• Tuesday, April 22, 2014RSS Feed

    Tablets: The Future of Care Coordination in Home Health?

    It may not be a 1-size-fits-all solution, but least 1 fairly large home health care agency thinks it may have hit upon the technology that can best coordinate care, reduce costs, and minimize privacy concerns: the 7-inch mobile tablet.

    A recently published case study (.pdf) from the College of Healthcare Information Management Executives (CHiME) tells the story of Sutter Health at Home, a division of Northern California-based Sutter Health. With a program that employs about 1,300 caregivers who make home visits to nearly 100,000 patients across 23 counties, Sutter was on the lookout for technologies that could improve coordination of care and reduce costs.

    After experimenting with individual laptops (too big, too hard to learn, glitchy) and smartphones (too small, limited computing and document-handling capabilities, spotty connections), Sutter switched to 7-inch Android-based devices. The devices themselves are the same tablets commonly available to consumers, but these are equipped with electronic health records (EHR) software specially made for Sutter Health at Home. Caregivers are also supplied with a bluetooth-enabled keyboard and a stylus.

    According to the case study, the use of tablets dramatically reduced turnaround for patient documentation from 72 to 24 hours. "In the past, if 1 of the clinicians went to see the patient on Monday and the physical therapist would go on Tuesday, the therapist would not have the information about the Monday visit available," said the program's project manager. "This is better from a productivity perspective and better for the patient." Sutter Health at Home also estimates that it has reduced costs in a number of areas, including supply ordering, which is now done directly through the tablet rather than by calling a medical supply vendor.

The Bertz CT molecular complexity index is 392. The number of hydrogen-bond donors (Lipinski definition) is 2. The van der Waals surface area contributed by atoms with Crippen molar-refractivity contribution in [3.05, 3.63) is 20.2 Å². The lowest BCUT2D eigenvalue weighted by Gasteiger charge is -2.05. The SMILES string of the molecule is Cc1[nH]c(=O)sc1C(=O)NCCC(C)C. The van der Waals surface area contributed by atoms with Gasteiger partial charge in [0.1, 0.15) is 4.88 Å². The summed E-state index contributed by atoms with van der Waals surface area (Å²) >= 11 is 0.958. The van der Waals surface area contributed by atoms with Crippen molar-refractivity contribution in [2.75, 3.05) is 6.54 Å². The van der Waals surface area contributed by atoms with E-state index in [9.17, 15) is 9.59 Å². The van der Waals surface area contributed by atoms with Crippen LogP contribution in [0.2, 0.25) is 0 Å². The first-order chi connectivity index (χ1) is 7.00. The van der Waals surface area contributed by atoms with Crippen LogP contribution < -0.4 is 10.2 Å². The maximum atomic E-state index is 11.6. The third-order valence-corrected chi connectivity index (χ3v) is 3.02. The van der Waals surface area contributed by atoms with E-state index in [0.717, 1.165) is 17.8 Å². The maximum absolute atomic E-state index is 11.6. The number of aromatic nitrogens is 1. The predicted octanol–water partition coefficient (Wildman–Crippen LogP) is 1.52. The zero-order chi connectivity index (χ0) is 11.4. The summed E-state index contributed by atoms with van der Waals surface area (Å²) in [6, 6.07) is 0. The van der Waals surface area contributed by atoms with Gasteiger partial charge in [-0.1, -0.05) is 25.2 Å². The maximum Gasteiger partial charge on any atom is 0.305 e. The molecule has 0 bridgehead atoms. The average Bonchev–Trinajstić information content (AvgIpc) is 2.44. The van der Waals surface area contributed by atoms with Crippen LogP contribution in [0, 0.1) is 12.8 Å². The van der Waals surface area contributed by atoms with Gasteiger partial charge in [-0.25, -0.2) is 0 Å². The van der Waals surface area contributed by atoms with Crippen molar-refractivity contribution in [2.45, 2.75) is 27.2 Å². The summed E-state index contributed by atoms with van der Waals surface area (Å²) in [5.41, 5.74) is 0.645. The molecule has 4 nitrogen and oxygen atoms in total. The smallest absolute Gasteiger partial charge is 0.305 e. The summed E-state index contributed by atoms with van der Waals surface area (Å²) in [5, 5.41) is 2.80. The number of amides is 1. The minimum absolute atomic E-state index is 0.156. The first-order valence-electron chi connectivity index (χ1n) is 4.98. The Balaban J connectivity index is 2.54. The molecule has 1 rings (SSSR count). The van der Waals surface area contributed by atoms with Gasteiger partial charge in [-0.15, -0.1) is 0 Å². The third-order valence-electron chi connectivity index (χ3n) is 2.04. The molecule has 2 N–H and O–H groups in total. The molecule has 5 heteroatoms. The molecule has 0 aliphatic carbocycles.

The home health agency is also pleased with improvements to privacy safeguards. Built-in cameras allow clinicians to send photos quickly and securely—an improvement over past practice of taking pictures with a separate digital camera (that could be lost) and uploading the photos later (a time-consuming process). Another significant benefit: greater IT control over security and the ability to remotely wipe a device clean if it is lost or stolen.

    The case study reports that the switch to tablets is not without challenges. Sutter Health at Home invests heavily in training, requiring 18 hours of education on the tablet for any new user. And while the fact that Sutter is using easily available devices makes purchasing easier, it also means that the devices are subject to the same kind of forced obsolescence that can frustrate individual consumers. The platform has also required the agency's IT department to relinquish control of when patches and updates are installed—for tablets a process typically managed by the communications carriers.

    APTA offers a variety of resources on home health and physical therapy, including a free video on the role of home health physical therapy in the continuum of care, and a webpage devoted to payment, coding, and billing for home health patients in the Medicare system. The association also offers resources on electronic health records at its EHR webpage.  


    Comments

    Sutter's experience with tablets is similar to that of ours at Holy Redeemer Home Care and of many other home care agencies. After a couple generations of smartphones, we're on our second generation of tablets, and the advantages have outweighed the disadvantages. All team members can communicate by secure device email and can quickly access each other's notes and the client's most current medications list. This is helpful for care coordination at various stages of the client's episode of care and during medical emergencies.
    Posted by Cindy Moore on 4/27/2014 4:15 PM
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